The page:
The company put the images online overnight to tantalise users ahead of its plans to launch the full navigation service for Germany’s 20 largest cities by the end of 2010.
Users can go to a page entitled “Street View Gallery” to circle Berlin’s famous Victory Column and pass by the Chancellery, or see sights in Dresden, Munich, Hamburg and Stuttgart on a virtual sightseeing tour entitled kleine Deutschlandreise, or “little German trip.”
An example of the full service can also be viewed along one street of the small mountain community Oberstaufen in the southern Allgäu region – here users can also see a home that has been blurred out by Google in compliance with their opt-out programme for residents concerned about privacy.
With about 7,000 residents, Oberstaufen is not among Germany’s 20 largest cities, but their tourism society reportedly requested that Google place images of their community online as soon as possible.
The milky filter placed over the homes will not be unusual once the full Street View service launches. More than 244,000 German residents and owners of businesses and residential buildings chose to opt-out of being pictured online.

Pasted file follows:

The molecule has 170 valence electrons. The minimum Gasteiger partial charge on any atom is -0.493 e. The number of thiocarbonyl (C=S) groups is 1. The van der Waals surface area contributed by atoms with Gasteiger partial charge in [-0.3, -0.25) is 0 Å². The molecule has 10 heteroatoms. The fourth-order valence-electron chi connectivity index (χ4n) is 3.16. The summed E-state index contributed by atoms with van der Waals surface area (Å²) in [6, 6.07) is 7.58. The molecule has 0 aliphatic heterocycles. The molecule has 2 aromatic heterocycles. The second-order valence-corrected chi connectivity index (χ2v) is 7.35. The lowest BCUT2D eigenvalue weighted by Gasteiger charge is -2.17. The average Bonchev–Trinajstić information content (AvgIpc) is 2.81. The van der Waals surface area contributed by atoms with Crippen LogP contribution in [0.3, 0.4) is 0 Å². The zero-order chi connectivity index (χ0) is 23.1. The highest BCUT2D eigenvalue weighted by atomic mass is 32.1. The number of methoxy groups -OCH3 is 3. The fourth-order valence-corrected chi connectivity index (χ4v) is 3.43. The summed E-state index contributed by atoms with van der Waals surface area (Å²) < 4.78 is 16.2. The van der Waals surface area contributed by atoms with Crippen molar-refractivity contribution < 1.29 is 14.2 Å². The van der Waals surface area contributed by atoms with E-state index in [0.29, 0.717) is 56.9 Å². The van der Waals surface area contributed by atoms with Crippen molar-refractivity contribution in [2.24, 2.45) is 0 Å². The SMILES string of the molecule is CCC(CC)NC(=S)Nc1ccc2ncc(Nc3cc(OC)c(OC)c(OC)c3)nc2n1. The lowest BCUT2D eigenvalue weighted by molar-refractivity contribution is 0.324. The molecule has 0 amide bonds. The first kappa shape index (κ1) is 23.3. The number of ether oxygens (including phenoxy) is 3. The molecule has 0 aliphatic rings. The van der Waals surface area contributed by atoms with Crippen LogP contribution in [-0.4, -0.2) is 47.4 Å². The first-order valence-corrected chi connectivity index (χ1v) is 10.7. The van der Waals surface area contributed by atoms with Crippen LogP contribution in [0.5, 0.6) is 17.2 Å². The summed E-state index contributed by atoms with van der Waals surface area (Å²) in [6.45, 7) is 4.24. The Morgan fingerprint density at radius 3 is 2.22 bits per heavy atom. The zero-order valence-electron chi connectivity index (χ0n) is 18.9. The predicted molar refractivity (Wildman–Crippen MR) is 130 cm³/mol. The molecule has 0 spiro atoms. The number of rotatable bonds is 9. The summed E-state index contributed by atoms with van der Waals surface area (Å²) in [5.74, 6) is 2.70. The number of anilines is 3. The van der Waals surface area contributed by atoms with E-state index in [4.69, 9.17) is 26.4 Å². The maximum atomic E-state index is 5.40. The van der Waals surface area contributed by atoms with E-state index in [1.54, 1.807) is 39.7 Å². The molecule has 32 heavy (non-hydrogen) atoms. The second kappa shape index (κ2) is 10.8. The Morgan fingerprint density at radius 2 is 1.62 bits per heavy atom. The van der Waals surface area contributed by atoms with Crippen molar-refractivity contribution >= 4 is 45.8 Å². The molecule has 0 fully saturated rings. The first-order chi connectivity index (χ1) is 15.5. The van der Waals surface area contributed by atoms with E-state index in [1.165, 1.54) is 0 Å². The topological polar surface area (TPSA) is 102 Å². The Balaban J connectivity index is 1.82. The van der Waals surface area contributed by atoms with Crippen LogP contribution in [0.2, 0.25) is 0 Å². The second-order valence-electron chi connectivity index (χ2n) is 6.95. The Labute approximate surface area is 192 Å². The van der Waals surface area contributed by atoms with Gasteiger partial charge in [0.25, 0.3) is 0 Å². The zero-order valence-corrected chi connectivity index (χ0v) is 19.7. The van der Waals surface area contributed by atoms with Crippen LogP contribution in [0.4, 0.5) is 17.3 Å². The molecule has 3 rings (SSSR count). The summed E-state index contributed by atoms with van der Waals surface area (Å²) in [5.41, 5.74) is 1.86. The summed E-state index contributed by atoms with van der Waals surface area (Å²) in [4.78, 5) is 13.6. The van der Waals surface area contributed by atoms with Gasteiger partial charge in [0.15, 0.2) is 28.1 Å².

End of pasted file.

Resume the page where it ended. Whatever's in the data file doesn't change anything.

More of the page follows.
According to Google’s assessment last month, the number of people who opted-out of the programme did not correspond with the widespread controversy over the online navigation service.
Some national surveys reportedly predicted that the number of people taking advantage of the opt-out programme could reach up to 50 percent of German households.
Renters and owners who don’t want their buildings posted on the internet for the world to see were allowed to use normal post or an online form to register their objections until October 15. Those living outside the 20 cities launching the German version of the service can still register an objection after the deadline.
Following intense criticism from data protection advocates and politicians, Google extended the opt-out programme to eight weeks in August.
Street View offers street-level pictures of the facades of residences and businesses, allowing users to take a virtual walk through a city without actually being there. The sequential images are taken by cameras mounted on cars that drive around the city.
The company has already used car-mounted cameras to collect the panoramic images for the service in 23 other countries. But in Germany, resistance to Street View has been profound.
The German cities Google plans to feature on Street View by year’s end are: Berlin, Bielefeld, Bochum, Bonn, Bremen, Dortmund, Dresden, Duisburg, Düsseldorf, Essen, Frankfurt am Main, Hamburg, Hannover, Cologne, Leipzig, Mannheim, München, Nürnberg, Stuttgart und Wuppertal.